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Foot Beds?

post #1 of 7
Thread Starter 
what is a Foot bed, i have been reading it all over the place and no body explains what it is?

anybody explain it to me?:
post #2 of 7
Last year I had Planters Facitis (spelling?) and was advised to get some foot beds. It is an inner sole that replaces the inner sole in your current shoes or ski boots. Medical foot beds were going to cost about $200 so I went to the local ski shop and he made a pair for me for $100. He picked out a sole that approximated my foot size. The sole was heated and then I stood on them on a machine until they cooled and were formed to my foot and cut to size. The new foot beds were then sent off to add some material on the bottom and finish making the foot beds.
It amounts to a sole that is now custom fitted to the bottom of your foot providing good arch support and good support for the entire foot. I put them in my regular shoes and transfer them to my ski boots or golf shoes. It was a wise investment. They are a year old and I expect them to last a couple more years. The Planters Facitis is much better. Planters Facitis means that the bottom of my feet, (the bone) really hurt making it very difficult to even walk.
If your feet or even your back hurt after skiing, foot beds can really help.
post #3 of 7
Don't ask, don't question it. Just buy them, they will improve your performance. You can worry about all the techincal justification later.
post #4 of 7
best cheap ski boot investment i have ever made. Just do it!

Oh by cheap i mean $100, not cheap like Dr. Scholls : ....Go custom
post #5 of 7
If you pull out the "padded" piece inside of a shoe or ski boot, that thin pad is the footbed. If you put it on the floor and step on it, you'll see exactly how much support it gives your foot (none!). The boot board (the piece of plastic inside the boot that the footbed sits on) is a hard, flat piece of plastic. The footbed provided with the boots is almost always a complete joke. Usually about 1/8" of flat padding. The boots I got last year (Lange 130s) did have a more substantial footbed, but still not to the level of a custom footbed. With the stock footbed, you are standing on a flat piece of plastic (with some padding) and trying to manipulate a 5+ foot long ski that is sliding across on in the snow at speed.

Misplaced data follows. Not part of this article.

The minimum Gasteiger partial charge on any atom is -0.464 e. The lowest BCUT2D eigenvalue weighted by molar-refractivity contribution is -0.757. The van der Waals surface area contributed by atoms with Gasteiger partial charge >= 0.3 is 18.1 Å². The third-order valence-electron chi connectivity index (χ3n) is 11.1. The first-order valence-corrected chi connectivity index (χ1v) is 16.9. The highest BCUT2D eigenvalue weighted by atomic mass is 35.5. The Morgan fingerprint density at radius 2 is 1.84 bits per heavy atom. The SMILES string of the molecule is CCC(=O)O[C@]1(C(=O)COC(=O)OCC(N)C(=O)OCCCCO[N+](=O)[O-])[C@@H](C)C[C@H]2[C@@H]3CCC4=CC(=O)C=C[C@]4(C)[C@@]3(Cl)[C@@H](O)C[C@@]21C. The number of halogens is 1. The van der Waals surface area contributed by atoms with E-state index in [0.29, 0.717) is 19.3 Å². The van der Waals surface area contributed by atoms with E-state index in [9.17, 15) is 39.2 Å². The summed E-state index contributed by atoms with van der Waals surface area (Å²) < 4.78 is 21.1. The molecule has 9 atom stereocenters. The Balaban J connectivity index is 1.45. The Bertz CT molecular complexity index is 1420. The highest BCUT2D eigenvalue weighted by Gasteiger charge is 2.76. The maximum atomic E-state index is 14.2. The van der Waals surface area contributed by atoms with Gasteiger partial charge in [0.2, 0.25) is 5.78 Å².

The footbeds that they make for you in a ski/boot shop are usually made of cork, foam or a hard plastic. Some of them start at the front of the arch and go back from there (a lot of times, this is what you get if you get footbeds from a Dr), but I would highly recommend full-foot footbeds. The most common are cork Superfeet(brand) footbeds.

They support your arch and the entire bottom of your foot, so that when you stand on your foot, your foot and ankle don't roll in or out. Using footbeds will make your feet warmer and more comfortable because they reduce the pressure points, fill gaps and give space where needed.

I have 3 pair of them. I use one pair to swap between my golf shoes, bike shoes and rollerblades. I have another pair in my snowboard boots and my best pair is in my ski boots. They will last many years, so it's a great investment. The pair I have in my bike shoes is from 1989, and they are still in great shape. You might even be able to get your insurance to pay for it, or at least write them off on your taxes as medical costs (yeah, I know... that whole % of AGI thing...).

In ski boots, they put the entire bottom of your foot in contact with the bottom of the ski boot. That way, when you try to turn your feet and legs, the boot, and therefore, the ski will respond much more precisely and quickly than if your foot is slopping around in there. In general, they will greatly affect your skiing (for the better), not to mention making you more comfortable.
post #6 of 7
They are the best invention since sliced bread. Get them. It custom shapes the bottom of your boot to the bottom of your foot, maintains your foot in the proper position, and lets you ski the way you are supposed to. It improves control, and gives you power steering buttons under foot!. As Tony would say "They're Great." Get them. I had cork ones in my last boots, they could be a problem if your an air-puppy landing a lot of jumps on rock-hard cold snow/ice. My current ones are some sort of heated and molded plastic material. Both work.
post #7 of 7
Check out "SKIING winter adventure" October 2004 page 172 for info on all types of footbeds.

For me, custom footbeds make my skiing feel like I have power steering.
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